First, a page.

there are a lot of beastly radicals about, Old England still bows down
to a beautiful woman!"
Zara did not answer. She had heard about her beauty in most European
languages, since she was sixteen. It was the last thing which mattered,
Then the Crow turned the conversation, as they walked on to the next
Did she know that Lady Ethelrida had commanded that all the ladies were
to get up impromptu fancy dresses for to-night, her birthday dinner, and
all the men would be in hunt coats? he asked. Large parties were coming
from the only two other big houses near, and they would dance afterward
in the picture gallery. "A wonderful new band that came out in London
this season is coming down," he ended with; and, then, as she replied
she had heard, he asked her what she intended to be. "It must be
something with your hair down--you must give us the treat of that."
"I have left it all to Lady Ethelrida and my sisters-in-law," she said.
"We are going to contrive things the whole afternoon, after lunch."
Tristram came up behind them then, and the Crow stopped.
"I was telling your wife she must give us the pleasure of seeing her
hair down, to-night, for the Tomfools' dinner, but I can't get a promise
from her. We will have to appeal to you to exert your lordly authority.
Can't be deprived of a treat like that!"
"I am afraid I have no influence or authority," Tristram answered
shortly, for with a sudden pang he thought of the only time he had seen
the glorious beauty of it, her hair, spread like a cloak around her, as
she had turned and ordered him out of her room at Dover. She remembered
the circumstance, too, and it hurt her equally, so that they walked
along silently, staring in front of them, and each suffering pain; when,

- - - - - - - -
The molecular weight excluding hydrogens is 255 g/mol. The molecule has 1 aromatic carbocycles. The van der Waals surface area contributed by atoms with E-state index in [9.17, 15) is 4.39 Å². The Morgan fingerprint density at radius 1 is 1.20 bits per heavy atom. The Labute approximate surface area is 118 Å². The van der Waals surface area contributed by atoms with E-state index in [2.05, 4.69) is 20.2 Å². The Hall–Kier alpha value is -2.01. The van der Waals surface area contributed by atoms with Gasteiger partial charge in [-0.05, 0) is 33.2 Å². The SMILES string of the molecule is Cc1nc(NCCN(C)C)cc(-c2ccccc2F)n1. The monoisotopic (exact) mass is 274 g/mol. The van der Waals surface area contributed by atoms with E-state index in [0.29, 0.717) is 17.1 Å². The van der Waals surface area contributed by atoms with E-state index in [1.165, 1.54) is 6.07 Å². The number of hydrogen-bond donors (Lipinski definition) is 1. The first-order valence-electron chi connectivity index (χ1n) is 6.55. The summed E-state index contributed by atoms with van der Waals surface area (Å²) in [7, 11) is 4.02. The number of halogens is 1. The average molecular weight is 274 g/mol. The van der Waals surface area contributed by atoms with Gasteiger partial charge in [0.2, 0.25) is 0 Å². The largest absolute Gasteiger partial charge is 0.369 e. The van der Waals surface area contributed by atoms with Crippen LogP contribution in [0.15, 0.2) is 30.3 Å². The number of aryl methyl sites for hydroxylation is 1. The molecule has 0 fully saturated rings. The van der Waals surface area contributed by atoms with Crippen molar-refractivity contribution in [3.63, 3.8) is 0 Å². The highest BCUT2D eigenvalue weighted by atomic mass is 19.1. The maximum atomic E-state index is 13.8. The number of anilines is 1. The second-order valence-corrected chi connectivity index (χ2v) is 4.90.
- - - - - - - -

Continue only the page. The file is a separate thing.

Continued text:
if they had had a grain of sense, they would have looked into each
other's eyes, read the truth, and soon been in each other's arms. But
they had not yet "dree'd their weird." And Fate, who mocks at fools,
would not yet let them be.
So the clouds gathered overhead, as in their hearts, and it came on to
pour with rain; and the ladies made a hurried rush to the house.
The hostess did not stand near Francis Markrute during the shooting.
Some shy pleasure made her avoid him for the moment. She wanted to hug
the remembrance of her great joy of the morning, and the knowledge that
to-morrow, Sunday, after lunch, would bring her a like pleasure. And for
the time being there was the delight of thinking over what he had said,
the subtlety of his gift, and the manner of its giving.
Nothing so goes to the head of a woman of refined sensibilities as the
intoxicating flattery of thought-out action in a man, when it is to lay
homage at her feet, and the man is a grave and serious person, who is no
worshiper of women.
Ethelrida trod on air, and looked unusually sweet and gracious.
And Francis Markrute watched her quietly, with great tenderness in his
heart, and not the faintest misgiving. "Slow and sure" was his motto,
and thus he drew always the current of success and contentment.
His only crumpled roseleaf was the face of his niece, which rather
haunted him. There seemed no improvement in the relations of the pair,
in spite of Zara having had ample cause to feel jealous about Lady
Highford since their arrival. Elinka, too, had had strange and
unreasonable turns in her nature, that is what had made her so
attractive. What if Zara and this really fine young Englishman, with
whom he had mated her, should never get on? Then he laughed, when he
thought of the impossibility of his calculations finally miscarrying. It
was, of course, only a question of time. However, he would tell her
before she left for her "home-coming" at Wrayth on Monday, what he
thought it was now safe and advisable that she should know, namely,
that on her husband's side the marriage had been one of headlong desire
for herself, after having refused the bargain before he had seen her.
That would give her some bad moments of humiliation, he admitted, which
perhaps she had not deserved, though it would certainly bring her to her
knees and so, to Tristram's arms.
But for once, being really quite preoccupied with his own affairs and a
little unbalanced by love as well, he miscalculated the force of a
woman's pride. Zara's one idea now was to hide from Tristram the state
of her feelings, believing, poor, bruised, wounded thing, that he no
longer cared for her, believing that she herself had extinguished the
torch of love.